A 71-year-old Japanese man presented with lower back pain for 10 days. He was admitted to a local hospital with suspected spondylodiscitis. The patient had a fever and could not move due to severe back pain, but there was no weakness in any of the limbs. He had experienced mild diarrhea 2 weeks before noticing the back pain. His diet often included grilled chicken. The patient’s medical history revealed thoracoplasty for tuberculosis at 25 years of age. After admission, levofloxacin was administered (500 mg/day). Blood culture revealed the presence of Campylobacter species. Four days post admission, he experienced left lower limb weakness (Day 1). Magnetic resonance imaging revealed SEA in the spinal region L5-S1 (Fig. 1); therefore, the purulent epidural mass was surgically removed (Day 1). The purulent abscess culture was negative, which we believe is due to the antibiotics that were administered. A day after the surgery, the lower limb paralysis progressed, and then mild weakness appeared bilaterally in the upper limbs (Day 2). Two days after surgery (Day 3), the patient was transferred to our hospital because of the progression of limb weakness. On admission, he was afebrile, and his Glasgow Coma Scale score was 15 (E4V5M6), and his vital signs were unremarkable. Neurological examination revealed proximal and distal bilateral weakness. Deep tendon reflexes were reduced in all limbs, and planter reflexes were indifferent. The senses of touch and vibration were decreased in all distal limbs. There were no signs of cranial nerve abnormality, dermatomal sensory loss, respiratory failure, or urinary retention.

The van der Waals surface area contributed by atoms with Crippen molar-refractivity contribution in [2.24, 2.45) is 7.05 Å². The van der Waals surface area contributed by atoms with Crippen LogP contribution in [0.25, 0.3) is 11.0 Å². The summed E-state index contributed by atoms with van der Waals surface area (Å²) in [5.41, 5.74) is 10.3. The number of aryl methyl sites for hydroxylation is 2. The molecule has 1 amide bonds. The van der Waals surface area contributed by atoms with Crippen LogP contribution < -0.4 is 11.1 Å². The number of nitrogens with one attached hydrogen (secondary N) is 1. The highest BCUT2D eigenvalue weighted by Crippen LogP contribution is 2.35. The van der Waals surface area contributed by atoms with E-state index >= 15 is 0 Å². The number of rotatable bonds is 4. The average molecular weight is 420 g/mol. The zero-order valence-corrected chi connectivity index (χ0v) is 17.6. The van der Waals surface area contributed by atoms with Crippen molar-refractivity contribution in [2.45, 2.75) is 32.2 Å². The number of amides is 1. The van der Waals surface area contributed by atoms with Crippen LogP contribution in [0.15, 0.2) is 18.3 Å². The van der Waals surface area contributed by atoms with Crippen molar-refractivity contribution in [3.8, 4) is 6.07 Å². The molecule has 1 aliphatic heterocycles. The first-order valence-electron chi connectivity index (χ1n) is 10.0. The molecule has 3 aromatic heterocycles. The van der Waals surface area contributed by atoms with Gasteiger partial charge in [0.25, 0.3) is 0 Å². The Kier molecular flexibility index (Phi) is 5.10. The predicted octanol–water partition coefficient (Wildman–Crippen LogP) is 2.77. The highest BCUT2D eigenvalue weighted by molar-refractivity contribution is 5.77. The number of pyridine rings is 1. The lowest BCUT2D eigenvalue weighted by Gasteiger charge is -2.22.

Fig. 1
figure 1

Lumbar magnetic resonance imaging. a Sagittal lumber T2-weighted images show a high signal intensity at the L5-S1 vertebral disc, indicating an epidural abscess (arrow). b Axial T2-weighted images reveal abscess at the L5 disc (arrow)